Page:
"A scientist by the name of Hans Olsen—damn him!—was appointed to a prominent position in the International Court. He was a charismatic speaker and a man of action. His ability to solve long-standing economic problems quickly brought him support from every nation. He was considered a great leader with bold ideas. Prior to entering politics, he had been a geneticist. This undoubtedly influenced his aim to: purify the human race."

The name Olsen seemed familiar to Kurt. Where have I heard that name before?

Omicus frowned. "Olsen was intolerant of weakness of any kind. Some say that it was the birth of his first child, who was sickly, that launched him into his campaign to refine the human genome."

"Refine it? Why? I wasn't aware that the human race needed refining!"

"Oh, it certainly needed something! The human race as a species had always been inherently aggressive and disagreeable. Their entire history had been one of intolerance and conflict."

Kurt felt intensely annoyed that this hideous creature had the gall to explain to him about humans, to sum up the entire human race in this way. He let Omicus continue.

"Olsen set up a rigidly controlled scheme of human breeding. He sought the advice of other scientists in determining which characteristics were most desirable: eyes that could see better, noses that could smell better and so on. His aim was to develop a form of human that was less susceptible to disease and with fewer birth defects. Although I'm from an older generation—this occurred well before my time. But I can still recall my father and my grandfather speaking in muted tones about these developments. They disapproved of what was happening but it was dangerous to speak against the regime."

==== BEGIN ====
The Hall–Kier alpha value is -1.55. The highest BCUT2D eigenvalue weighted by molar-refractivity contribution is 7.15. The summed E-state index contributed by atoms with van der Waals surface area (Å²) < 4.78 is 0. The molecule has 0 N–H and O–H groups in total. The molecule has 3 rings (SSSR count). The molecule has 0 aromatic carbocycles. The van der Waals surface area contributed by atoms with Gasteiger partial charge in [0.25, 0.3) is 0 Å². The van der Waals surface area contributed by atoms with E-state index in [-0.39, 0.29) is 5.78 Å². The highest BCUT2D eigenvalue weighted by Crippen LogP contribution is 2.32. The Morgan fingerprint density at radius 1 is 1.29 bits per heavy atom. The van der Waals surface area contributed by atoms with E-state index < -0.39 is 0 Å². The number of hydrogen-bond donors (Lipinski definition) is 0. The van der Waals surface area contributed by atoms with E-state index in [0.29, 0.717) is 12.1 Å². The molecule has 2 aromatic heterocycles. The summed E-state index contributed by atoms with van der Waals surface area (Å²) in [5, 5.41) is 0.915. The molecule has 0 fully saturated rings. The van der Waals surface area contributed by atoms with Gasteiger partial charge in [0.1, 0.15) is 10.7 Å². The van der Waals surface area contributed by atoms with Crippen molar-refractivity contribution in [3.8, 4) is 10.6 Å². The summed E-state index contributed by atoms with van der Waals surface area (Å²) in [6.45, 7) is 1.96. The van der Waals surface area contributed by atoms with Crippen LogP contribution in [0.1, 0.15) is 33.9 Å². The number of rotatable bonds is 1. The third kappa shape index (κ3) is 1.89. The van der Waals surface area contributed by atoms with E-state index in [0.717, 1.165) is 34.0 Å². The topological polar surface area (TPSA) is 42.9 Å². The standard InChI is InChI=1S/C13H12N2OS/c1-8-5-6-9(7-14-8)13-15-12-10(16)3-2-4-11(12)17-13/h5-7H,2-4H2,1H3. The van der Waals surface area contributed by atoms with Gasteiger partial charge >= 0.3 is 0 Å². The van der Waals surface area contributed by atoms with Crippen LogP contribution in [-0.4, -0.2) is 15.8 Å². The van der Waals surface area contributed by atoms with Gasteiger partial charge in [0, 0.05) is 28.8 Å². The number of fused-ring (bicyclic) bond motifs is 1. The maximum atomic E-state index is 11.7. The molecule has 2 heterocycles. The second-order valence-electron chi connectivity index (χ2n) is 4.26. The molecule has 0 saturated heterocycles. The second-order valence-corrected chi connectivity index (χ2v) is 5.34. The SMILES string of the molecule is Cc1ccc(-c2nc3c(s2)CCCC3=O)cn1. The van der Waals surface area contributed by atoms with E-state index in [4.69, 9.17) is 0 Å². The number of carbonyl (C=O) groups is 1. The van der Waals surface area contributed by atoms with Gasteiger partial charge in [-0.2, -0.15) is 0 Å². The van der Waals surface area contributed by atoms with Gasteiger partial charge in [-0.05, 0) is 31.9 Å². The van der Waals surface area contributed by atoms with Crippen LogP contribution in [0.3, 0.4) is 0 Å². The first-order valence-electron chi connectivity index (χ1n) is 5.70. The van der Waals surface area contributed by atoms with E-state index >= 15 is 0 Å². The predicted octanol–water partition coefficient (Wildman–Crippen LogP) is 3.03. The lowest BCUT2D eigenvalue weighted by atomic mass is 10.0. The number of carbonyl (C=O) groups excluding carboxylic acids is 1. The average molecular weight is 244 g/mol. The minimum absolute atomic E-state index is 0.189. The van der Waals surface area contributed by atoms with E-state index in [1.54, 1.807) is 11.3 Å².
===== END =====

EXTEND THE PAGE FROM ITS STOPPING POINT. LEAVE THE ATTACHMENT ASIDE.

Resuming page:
"Isn't it dangerous then to speak of these things to me, a complete stranger?" Kurt asked.

"Indeed it is, but I probably don't have long to live and, in a way, you're not a complete stranger to me."

"What do you mean?"

"When I first set eyes on you this evening, I recalled some pictures my father had, pictures of the original human form. When I was still very young, I found some old pictures hidden away in a book. I asked my father about them. He was shocked that they still existed. Then, in a whisper, he explained about Olsen."

Omicus thoughtfully gazed up at the ceiling again and appeared to be reminiscing. "I still remember those lengthy conversations between my father and grandfather. They would sit in the seclusion of the garden and talk about those terrible times for hours; times when newborn babies were snatched from their mothers' arms because the child didn't conform to Olsen's ideal. People who expressed any misgivings just disappeared. What a monster he was!"